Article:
(1090 The Fan) — While it may seem the Mariners desperately need to win the upcoming four-game, home series against the Houston Astros to be relevant after Memorial Day, Seattle is actually in decent shape when you look at the rest of the American League.

(Bare with us, “.500” is going to get a lot of mileage in this preview…)

Right now in the AL there are six teams within two games of .500; there are nine within three games of .500. By comparison, only five National League teams are three games within .500.

Entering Thursday’s game, Seattle sits a game under .500 at 22-23 — 7.5 games behind the seemingly invincible Oakland Athletics.  A year ago, however, Seattle was 20-27 and 10 games out of first place; the team was 22-30 by Memorial Day. The closest the team would get to .500 in 2013 (post-Memorial Day) would be 48-52 (four games under) on July 23 — the last win of an eight-game winning streak.

With a disabled list that is crowded right now, Seattle is in a position to launch out of mediocrity in June.

Robinson Cano, the hit machine, is doing his part to keep the team afloat: .326/.374/.433; tied for third in hits (58); tied for first in singles (44); tied for 9th in Offensive WAR (1.6).

Pitching Preview

Jason A. Churchill, 1090 The Fan
Thursday: Roenis Elias, LHP — 3-3, 3.88 ERA, .253 BAA, 46 SO, 21 BB, 53 1/2 IP vs. Jared Cosart, RHP — 3-3, 4.41 ERA, .244 BA, 33 SO, 24 BB, 49 IP
Elias is coming off a solid start in Minnesota where a three-run home run was the only significant mistake of the entire start. He’s better when he’s down in the zone with his fastball and uses his changeup to right-handed battters, something he’s gotten away from since his start in Oakland May 6.

One good sign for the lefty is the walk totals. After issuing 10 bases on balls in his final three April outings, Elias has walked just seven batters in 25 1/3 innings in May and has punched out 25 batters in that span. The long ball is still an issue, however, and the Astros are one of the better offensive clubs versus left-handed pitching, entering Thursday’s game with a .267/.323/.398 triple-slash against them this season. Yeah, surprise, surprise.

Cosart faced the Mariners April 23, allowing just two earned runs on four hits over 6 2/3 innings. He struck four and walked three. He’s a four-pitch arm with a 92-95 mph fastball with gloveside run, a hard sinker, curveball and changeup.

The sinker is the key pitch for Cosart who has induced ground balls at a high rate as a result. The Mariners, as a team, have struggled at Safeco, relying on the long ball and failing to string together enough hits to score runs. Cosart did serve up a home run to Kyle Seager in that start and Nick Franklin went 1-for-3 and went 1-for-1 against him last year, but other than that the Mariners haven’t touched Cosart. Yet.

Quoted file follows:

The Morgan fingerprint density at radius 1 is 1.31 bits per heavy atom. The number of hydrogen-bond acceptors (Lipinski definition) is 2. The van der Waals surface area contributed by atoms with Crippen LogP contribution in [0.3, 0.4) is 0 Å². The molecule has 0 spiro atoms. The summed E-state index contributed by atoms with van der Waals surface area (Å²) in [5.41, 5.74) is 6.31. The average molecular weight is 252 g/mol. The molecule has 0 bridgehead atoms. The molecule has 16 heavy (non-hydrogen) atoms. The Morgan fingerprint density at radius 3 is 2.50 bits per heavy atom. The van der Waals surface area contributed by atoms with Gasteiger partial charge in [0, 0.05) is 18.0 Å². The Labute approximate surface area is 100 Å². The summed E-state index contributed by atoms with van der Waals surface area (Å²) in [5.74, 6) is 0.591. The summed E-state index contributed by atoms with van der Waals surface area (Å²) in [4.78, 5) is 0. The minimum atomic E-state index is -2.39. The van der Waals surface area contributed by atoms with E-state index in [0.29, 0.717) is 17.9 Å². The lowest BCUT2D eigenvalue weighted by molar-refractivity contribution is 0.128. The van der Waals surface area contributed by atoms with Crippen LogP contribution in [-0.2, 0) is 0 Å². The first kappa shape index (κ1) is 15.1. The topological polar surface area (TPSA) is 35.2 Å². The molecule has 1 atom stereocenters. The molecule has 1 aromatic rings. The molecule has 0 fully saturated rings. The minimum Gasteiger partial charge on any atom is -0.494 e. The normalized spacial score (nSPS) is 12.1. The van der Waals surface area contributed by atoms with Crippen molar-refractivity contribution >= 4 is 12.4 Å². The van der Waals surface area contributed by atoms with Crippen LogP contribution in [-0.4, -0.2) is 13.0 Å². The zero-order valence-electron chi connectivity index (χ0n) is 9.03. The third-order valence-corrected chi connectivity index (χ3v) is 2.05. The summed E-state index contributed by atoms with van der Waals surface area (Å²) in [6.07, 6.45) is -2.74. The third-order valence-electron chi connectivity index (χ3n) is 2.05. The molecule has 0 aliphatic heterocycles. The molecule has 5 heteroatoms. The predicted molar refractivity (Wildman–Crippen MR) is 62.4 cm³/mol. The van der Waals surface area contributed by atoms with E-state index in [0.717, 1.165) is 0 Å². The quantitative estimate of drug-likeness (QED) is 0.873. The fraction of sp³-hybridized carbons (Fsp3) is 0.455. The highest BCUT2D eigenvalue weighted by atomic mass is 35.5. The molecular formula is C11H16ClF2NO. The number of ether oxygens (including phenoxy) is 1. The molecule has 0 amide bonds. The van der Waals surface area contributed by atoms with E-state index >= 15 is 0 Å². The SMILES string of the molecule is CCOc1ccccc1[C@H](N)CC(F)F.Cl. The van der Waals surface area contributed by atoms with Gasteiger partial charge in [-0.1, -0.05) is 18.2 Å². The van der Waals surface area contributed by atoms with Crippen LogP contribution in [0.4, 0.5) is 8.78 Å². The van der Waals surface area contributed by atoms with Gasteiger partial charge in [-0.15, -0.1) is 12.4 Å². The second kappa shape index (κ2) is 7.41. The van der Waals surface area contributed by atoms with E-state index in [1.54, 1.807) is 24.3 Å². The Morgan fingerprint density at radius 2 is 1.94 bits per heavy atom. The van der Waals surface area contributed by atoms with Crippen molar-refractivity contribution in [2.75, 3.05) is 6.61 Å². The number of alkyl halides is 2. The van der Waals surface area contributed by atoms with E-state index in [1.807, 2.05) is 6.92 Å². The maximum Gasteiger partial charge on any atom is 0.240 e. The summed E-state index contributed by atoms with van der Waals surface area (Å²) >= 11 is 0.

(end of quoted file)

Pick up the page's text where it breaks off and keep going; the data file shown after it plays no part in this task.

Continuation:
Friday: Felix Hernandez, RHP — 5-1, 2.94 ERA, .237 BAA, 65 SO, 13 BB, 67 1/3 IP vs. Brad Peacock, RHP — 1-4, 5.20 ERA, .259 BAA, 44 SO, 30 BB, 45 IP
Hernandez is back on track after four straight mediocre outings for the M’s ace. He’s faced the Astros twice already this season — the M’s lost both starts, despite Hernandez yielding only four earned runs in 12 combined innings of work.

Jose Altuve has been a nuisance for Hernandez, collecting five hits in 12 at-bats, including two doubles, and Matt Dominguez took The King deep at Safeco and Jason Castro is 2-for-9 with a pair of doubles.

It’s all about location for Hernandez, who commanded his fastball well last time out.

Peacock is another right-hander the M’s should chase early, considering his lack of control and tendency to give up the long ball. There’s plenty of velocity in the fastball, sitting 91-93, with an above-average low-80s slider, fringy mid-70s curveball and below average changeup.

Dustin Ackley is 3-for-11 with a double versus Peacock and Brad Miller is 4-for-9 including a 2-for-5 effort last month when the M’s plated four runs off the right-hasnder on six hits and three walks, including a home run by Mike Zunino.

Seager has been a nightmare for Peacock, doubling and homering among five hits in 14 at-bats, and Justin Smoak is 3-for-10 with a double and three walks.

For Peacock to avoid similar problems, he’ll need to stay out of the middle of the plate against the M’s lefty-heavy lineup, and if his changeup is useful he’ll have a shot to get through six or seven innings with a chance at victory.

Saturday: Brandon Maurer, RHP — 1-2, 6.00 ERA, .316 BA, 13 SO, 9 BB, 24 IP vs. Dallas Keuchel, LHP — 5-2, 2.92 ERA, .235 BA, 55 SO, 12 BB, 61 2/3 IP
This is one game of the four-game set where the Astros have a significant advantage on the mound, as Maurer has pitched beyond the fifth inning just once in five starts and has allowed 31 hits in his 24 innings.

Maurer is sitting about 92 mph with his fastball, throwing more two-seamers than in years past and mixing in the changeup with more confidence. Neither pitch is big-league average, but it’s a truye four-pitch mix now, with his slider and curveball options in any count.

Concerning for Maurer is that his slider, a true plus pitch for him throughout his minor league career and last year in the big leagues, has been flat, hard and has been much less of a strikeoput weapon in most outings this season.